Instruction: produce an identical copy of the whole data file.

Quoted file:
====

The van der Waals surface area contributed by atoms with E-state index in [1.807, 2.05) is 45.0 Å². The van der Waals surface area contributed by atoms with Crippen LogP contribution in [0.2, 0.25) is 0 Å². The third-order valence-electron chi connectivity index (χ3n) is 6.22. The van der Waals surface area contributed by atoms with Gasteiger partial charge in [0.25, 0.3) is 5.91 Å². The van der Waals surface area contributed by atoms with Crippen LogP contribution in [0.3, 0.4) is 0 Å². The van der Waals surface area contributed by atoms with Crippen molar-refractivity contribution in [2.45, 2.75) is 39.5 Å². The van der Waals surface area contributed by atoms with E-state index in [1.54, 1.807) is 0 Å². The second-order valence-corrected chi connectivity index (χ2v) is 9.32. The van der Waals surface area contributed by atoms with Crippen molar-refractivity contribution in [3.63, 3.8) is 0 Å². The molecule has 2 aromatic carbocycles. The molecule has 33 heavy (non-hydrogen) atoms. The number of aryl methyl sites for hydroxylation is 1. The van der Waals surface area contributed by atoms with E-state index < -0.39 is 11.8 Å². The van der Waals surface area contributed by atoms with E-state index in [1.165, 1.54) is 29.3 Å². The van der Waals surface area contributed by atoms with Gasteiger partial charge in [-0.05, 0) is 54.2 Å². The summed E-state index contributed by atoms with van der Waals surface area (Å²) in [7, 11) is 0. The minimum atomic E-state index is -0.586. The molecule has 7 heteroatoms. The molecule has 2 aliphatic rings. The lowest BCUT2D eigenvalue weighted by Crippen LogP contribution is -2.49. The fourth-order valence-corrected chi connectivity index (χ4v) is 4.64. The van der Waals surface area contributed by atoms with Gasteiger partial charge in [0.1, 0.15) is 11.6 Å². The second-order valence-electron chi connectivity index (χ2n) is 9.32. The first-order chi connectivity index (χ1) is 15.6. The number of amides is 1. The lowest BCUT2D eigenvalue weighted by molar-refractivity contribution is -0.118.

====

The van der Waals surface area contributed by atoms with E-state index in [1.807, 2.05) is 45.0 Å². The van der Waals surface area contributed by atoms with Crippen LogP contribution in [0.2, 0.25) is 0 Å². The third-order valence-electron chi connectivity index (χ3n) is 6.22. The van der Waals surface area contributed by atoms with Gasteiger partial charge in [0.25, 0.3) is 5.91 Å². The van der Waals surface area contributed by atoms with Crippen LogP contribution in [0.3, 0.4) is 0 Å². The van der Waals surface area contributed by atoms with Crippen molar-refractivity contribution in [2.45, 2.75) is 39.5 Å². The van der Waals surface area contributed by atoms with E-state index in [1.54, 1.807) is 0 Å². The second-order valence-corrected chi connectivity index (χ2v) is 9.32. The van der Waals surface area contributed by atoms with Crippen molar-refractivity contribution in [3.63, 3.8) is 0 Å². The molecule has 2 aromatic carbocycles. The molecule has 33 heavy (non-hydrogen) atoms. The number of aryl methyl sites for hydroxylation is 1. The van der Waals surface area contributed by atoms with E-state index < -0.39 is 11.8 Å². The van der Waals surface area contributed by atoms with E-state index in [1.165, 1.54) is 29.3 Å². The van der Waals surface area contributed by atoms with Gasteiger partial charge in [-0.05, 0) is 54.2 Å². The summed E-state index contributed by atoms with van der Waals surface area (Å²) in [7, 11) is 0. The minimum atomic E-state index is -0.586. The molecule has 7 heteroatoms. The molecule has 2 aliphatic rings. The lowest BCUT2D eigenvalue weighted by Crippen LogP contribution is -2.49. The fourth-order valence-corrected chi connectivity index (χ4v) is 4.64. The van der Waals surface area contributed by atoms with Gasteiger partial charge in [0.1, 0.15) is 11.6 Å². The second-order valence-electron chi connectivity index (χ2n) is 9.32. The first-order chi connectivity index (χ1) is 15.6. The number of amides is 1. The lowest BCUT2D eigenvalue weighted by molar-refractivity contribution is -0.118.